College Professors Discuss Art and Science of Beer

Professor Jeffrey Byrd explains how a combination of materials including barley, grain, and water, are malted, roasted, and fermented to create beer. (No beer was given out) (Photo by Dave Chase)
Professor Jeffrey Byrd explains how a combination of materials including barley, grain, and water, are malted, roasted, and fermented to create beer. (No beer was given out) (Photo by Dave Chase)

In front of a large audience of St. Mary’s students, professors, and community members, College professors Jeffrey Byrd and Andy Koch presented the complicated science and subtle art behind beer brewing, as part of the Natural Science and Mathematics Colloquium Series, Jan. 17.

“It’s a full house today,” said microbiologist Dr. Byrd, after he and Chemistry department chair Dr. Koch were introduced by Physics department chair Dr. Charles Adler.  “How many of you came to learn how to make beer?”

As expected, but possibly to the disappointment of some of the audience members, Byrd and Koch were not giving out free samples during the lecture; the objective was to learn about the process of making alcoholic beverages at home, an enjoyable and surprisingly academic hobby in which both professors are well-practiced.

“So how can we use science to improve that overall product?” said Byrd.  A microbiologist, he began the lecture with the organismal side of the process: yeast fermentation.  Dr. Koch entered the lecture to discuss the chemistry behind fermentation, and how the different products formed during the process can affect the brew product.

The professors continued with a discussion of the process of brewing, which begins with barley malting.    “What you’re actually doing is taking the seeds and allowing them to germinate,” said Byrd.

The resultant barley, grain, and water mixture is dried, crushed, and roasted, a step that can lead to darker or lighter-colored beers based on the degree of roasting.  Afterwards, a “mash tun,” an insulated brewing vessel, exposes the barley enzymes to the generated starches, leading to the formation of a wort, referred to by Koch as the “sweet liquor goo” that will be further processed in later steps.

After malting, boiling the products in a kettle kills off unwanted organisms and creates conditions for further malt processing. The malt product evaporates during this procedure, which can lead to a loss of both the good and bad flavor compounds created, and “hops,” one of the most important ingredients of the process that add a recognizable bitterness to the beer, are added to the wort.

The product generated from the kettle is moved to a fermenter (in home-brewing, known as the Alepail, a bucket with a bubbler for carbon dioxide release), where yeast is added to the processed wort to begin the fermentation process.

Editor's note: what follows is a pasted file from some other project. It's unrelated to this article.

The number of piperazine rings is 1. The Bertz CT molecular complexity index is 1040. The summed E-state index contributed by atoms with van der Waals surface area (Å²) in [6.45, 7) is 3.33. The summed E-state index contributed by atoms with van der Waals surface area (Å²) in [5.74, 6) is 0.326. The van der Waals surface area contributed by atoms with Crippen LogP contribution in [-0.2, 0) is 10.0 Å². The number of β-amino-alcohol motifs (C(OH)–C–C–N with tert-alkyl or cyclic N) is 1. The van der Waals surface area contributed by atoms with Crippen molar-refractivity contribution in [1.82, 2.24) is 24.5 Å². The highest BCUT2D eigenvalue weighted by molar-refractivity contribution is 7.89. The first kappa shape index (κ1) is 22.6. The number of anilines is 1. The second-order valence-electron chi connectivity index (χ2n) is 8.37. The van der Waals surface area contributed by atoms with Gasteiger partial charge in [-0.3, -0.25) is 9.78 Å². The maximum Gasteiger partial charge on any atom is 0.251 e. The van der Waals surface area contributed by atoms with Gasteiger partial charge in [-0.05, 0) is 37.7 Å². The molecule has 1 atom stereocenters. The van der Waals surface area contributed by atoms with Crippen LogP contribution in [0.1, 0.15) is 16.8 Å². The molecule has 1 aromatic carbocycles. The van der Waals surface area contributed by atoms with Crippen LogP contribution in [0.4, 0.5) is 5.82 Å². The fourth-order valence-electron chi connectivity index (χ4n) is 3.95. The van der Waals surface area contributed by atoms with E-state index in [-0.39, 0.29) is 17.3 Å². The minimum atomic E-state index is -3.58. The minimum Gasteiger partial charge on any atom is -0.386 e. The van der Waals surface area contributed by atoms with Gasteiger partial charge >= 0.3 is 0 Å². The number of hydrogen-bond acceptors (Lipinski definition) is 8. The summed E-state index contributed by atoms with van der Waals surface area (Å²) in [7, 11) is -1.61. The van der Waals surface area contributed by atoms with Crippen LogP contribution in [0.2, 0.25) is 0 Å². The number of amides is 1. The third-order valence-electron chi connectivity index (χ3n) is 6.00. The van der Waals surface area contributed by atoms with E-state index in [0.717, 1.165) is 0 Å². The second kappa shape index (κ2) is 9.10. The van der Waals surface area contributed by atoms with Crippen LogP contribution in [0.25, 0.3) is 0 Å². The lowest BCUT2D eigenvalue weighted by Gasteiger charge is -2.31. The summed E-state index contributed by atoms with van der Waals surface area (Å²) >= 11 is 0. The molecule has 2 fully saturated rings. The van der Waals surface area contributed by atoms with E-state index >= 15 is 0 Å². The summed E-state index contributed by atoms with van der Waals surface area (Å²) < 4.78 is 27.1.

“You use a particular yeast for the style you’re trying to generate,” said Byrd.  Each yeast culture undergoes fermentation differently, meaning that the same species of yeast can be used for different products and requires different fermentation reactants and conditions. After fermentation, the final product is lagered (stored) in cold temperatures for further flavor development.

Koch and Byrd concluded the presentation with final remarks about the process.  They recommend following traditional guidelines and procedures, knowing what is in the type of hops being used, and keeping a notebook detailing the procedure used so that the process can be repeated if desired.  “It’s a hobby,” said Koch.  “It’s scientific, but can have a great benefit,” said Byrd.

The Schaefer lecture hall remained packed for questions after the talk, ranging from brewing certain kinds of beer over others to how to avoid “skunking” the final product.

“I thought it was a really good lecture,” said Thomas Montgomery, a senior who attended the lecture.  “I found both sides of the topic really interesting.”

“I thought the lecture was thorough, and it was neat to see all of the aspects of brewing covered from start to finish,” said Elizabeth Bromley, a sophomore at the College.  “They were very entertaining and lively.”

Dr. Byrd began brewing beer with his father in 1976, as a father-son project.  Dr. Koch began in college, and took a stronger interest around ten years ago.  Both professors brew different styles of beer, but both seem to enjoy the art for both its academic benefit and social experience.

This lecture was the third of the NS&M Colloquium Series; the fourth, titled The World of the Future, will be presented as the 2010 Muller Lecture in the Sciences by College professor Charles Adler on Wednesday, Feb. 24, at 7 p.m. in Daugherty-Palmer Commons.

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